Tuesday 5 April 18:56
On Friday, 22 April from 18:30 to 3:00, Sonic Acts is back with a monthly Night Air series at OT301 in Amsterdam – the city built on sand. Our next gathering, Shifting Sands, brings together talks, films, sounds and performances to dig into the relationship between sand, the history of pollution and economy.
Sound artist Félix Blume guides us on a listening journey to a major gold and silver mining hub in Mexico, emphasising that the desert, far from being hostile, is prolific with life. Scholars Jeff Diamanti and Michaela Büsse trace flows of particulate matter – dust, emissions, pollen, sand – as they are situated and carried across geological time. Enar de Dios Rodríguez’ film Vestiges, along with Pia Borg’s Silica, Maika Garnica and Ans Mertens’ Interlude, and 15” Sand Economy film loops by Yanjin Wu take us through the politics and poetics of sedimentary rock. LÖSS, a sound performance by Farzané, simulates system dynamics of sand formations, which serve as a model for critical states and self-organisation. Finally, it wouldn’t be Night Air without a last blast from a lineup of unique DJs ready to shake the sand under our feet: Femi, TAAHLIAH, our very own Snufkin, and Europa.
Doors open from 18:30
€8 Full programme (starting 19:00)
€6 Late entry (performance & Club from 22:30)
18:30 Doors open
19:00 Félix Blume – Talk + Listening Session
19:50 Jeff Diamanti – Talk + Q&A
20:30 Michaela Büsse – Talk + Q&A
21:25 Vestiges by Enar de Dios Rodríguez
21:50 Silica – Film by Pia Borg
22:15 Interlude – Film by Maika Garnica & Ans Mertens
23:00 LÖSS – Live performance by Farzané
23:35 Femi – DJ set
00:25 TAAHLIAH – DJ set
01:15 Snufkin – DJ set
02:00 Europa – DJ set
3:00 End time
Shifting Sands brings into focus the ecological impacts of sand excavation and consumption, which are marred by displacement and continuous colonial expansion. Shores, dunes and deserts are figures that will follow us throughout the evening. In their grains we can read the history of the world’s second most consumed material after water, shaping everything from our homes to our computer chips. Shifting, grinding, granulating… sand is matter in motion. It drifts ephemerally across landscapes and is industrially manoeuvred across oceans and continents. From fine powder to razor-sharp shingle, it is a geological archive transporting crystals of deep time into the present.
Sound artist Félix Blume will take us on a listening journey to the altiplano Potosino in central Mexico, a major gold and silver mining hub. Commissioned by ARTE Radio, his piece Desierto (2021, 24’) is filled with recordings from these elevated plains, showcasing that the desert is far from empty. Currently residing between Mexico, Brazil and France, Blume’s process of sound-making is often collaborative. Focusing on practices of listening, he works with communities, utilising public space to explore human dialogues with their environments.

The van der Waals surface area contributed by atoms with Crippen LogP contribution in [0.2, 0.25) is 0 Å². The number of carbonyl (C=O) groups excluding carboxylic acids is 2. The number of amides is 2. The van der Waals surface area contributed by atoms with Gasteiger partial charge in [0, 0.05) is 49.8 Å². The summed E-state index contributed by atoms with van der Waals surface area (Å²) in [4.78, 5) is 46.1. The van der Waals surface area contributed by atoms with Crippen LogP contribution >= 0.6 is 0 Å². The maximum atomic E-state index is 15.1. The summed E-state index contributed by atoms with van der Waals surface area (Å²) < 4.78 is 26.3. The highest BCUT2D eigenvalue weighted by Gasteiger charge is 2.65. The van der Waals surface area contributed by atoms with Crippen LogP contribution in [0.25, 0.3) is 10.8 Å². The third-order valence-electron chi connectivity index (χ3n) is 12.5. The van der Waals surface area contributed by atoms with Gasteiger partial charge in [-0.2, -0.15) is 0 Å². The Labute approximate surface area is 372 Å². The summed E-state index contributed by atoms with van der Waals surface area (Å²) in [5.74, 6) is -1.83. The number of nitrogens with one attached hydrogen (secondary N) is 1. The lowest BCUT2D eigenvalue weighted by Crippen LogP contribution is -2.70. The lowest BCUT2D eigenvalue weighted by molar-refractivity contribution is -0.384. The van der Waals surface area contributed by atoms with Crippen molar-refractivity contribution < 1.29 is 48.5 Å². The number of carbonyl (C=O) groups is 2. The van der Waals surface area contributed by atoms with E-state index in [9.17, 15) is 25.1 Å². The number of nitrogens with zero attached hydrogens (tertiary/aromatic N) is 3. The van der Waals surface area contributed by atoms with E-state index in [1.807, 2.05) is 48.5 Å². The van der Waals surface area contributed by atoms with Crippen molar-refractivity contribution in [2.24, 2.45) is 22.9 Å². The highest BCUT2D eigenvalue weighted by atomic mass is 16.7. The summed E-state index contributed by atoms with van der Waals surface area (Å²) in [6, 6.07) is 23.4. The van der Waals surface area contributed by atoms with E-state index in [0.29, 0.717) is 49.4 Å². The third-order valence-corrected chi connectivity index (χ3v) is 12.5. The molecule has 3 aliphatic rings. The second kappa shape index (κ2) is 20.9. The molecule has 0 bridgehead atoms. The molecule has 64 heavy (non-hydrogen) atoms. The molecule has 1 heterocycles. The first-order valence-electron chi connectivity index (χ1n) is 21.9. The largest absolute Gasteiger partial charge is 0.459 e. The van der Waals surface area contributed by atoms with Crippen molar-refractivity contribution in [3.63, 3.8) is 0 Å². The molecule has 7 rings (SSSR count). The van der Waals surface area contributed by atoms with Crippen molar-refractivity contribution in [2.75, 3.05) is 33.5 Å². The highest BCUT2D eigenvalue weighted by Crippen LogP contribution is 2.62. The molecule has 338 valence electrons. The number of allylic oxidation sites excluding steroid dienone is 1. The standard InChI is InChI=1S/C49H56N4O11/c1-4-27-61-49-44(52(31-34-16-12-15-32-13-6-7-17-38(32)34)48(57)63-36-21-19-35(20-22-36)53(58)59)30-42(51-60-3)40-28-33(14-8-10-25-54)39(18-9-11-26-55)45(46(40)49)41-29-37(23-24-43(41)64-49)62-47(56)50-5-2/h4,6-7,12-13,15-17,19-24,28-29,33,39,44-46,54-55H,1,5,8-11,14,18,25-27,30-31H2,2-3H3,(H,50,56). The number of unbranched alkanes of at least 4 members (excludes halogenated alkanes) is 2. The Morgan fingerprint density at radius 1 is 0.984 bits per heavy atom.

Félix Blume, Desierto.
is Assistant Professor of Environmental Humanities at the UvA. His book Climate and Capital in the Age of Petroleum
(Bloomsbury, 2021) tracks the political and media ecology of fossil fuels across the extractive and logistical spaces that connect remote territories. His new research, Bloom Ecologies
, is about phytoplankton, phosphorus, and the spectre of hypoxia. Together with Fred Carter, he organises the FieldARTS
residency. As part of his talk Phosphate Futures: Body, Territory, Mutiny
Diamanti will unfold the figurative force of elemental phosphorus across four fields on Earth: Amsterdam, Netherlands; Port of Elizabeth, South Africa; Laâyoune, the Sahrawi Arab Democratic Republic; and the moraine of the Greenland Ice Sheet.
is a Research Associate at the Institute of Cultural History and Theory, and Associated Investigator at the excellence cluster “Matters of Activity. Image Space Material” at Humboldt University in Berlin. Focusing on the centuries-long history of land reclamation in the Netherlands, during her lecture-performance Granular Grammer
, Büsse will unearth how sand has become one of the country’s most important resources. She will present clips from her new film that question how an industry that started out as protection against flooding has become a serious business.
Courtesy of the artist.
Visual artist Enar de Dios Rodríguez
’s film Vestiges
(2020, 21’) tracks the extraction and transportation of sand – the irreparable consequences of the demand for this ever-depleting resource. The film reveals contours of devastation left by quarrying, and the gargantuan machinery of sand shipping: ‘temporary islands’ drifting enclosed in tankers or regurgitated through dredgers. Measuring up to the geological scale of these projects, the film traces immense trajectories that intersect industrial hubris, colonialism and remembrance.
Enar de Dios Rodríguez, Vestiges, exhibition view at RMIT Project Space, 2019
Installed at the Maltese Pavilion of the Venice Biennale in 2017, Pia Borg
’s film Silica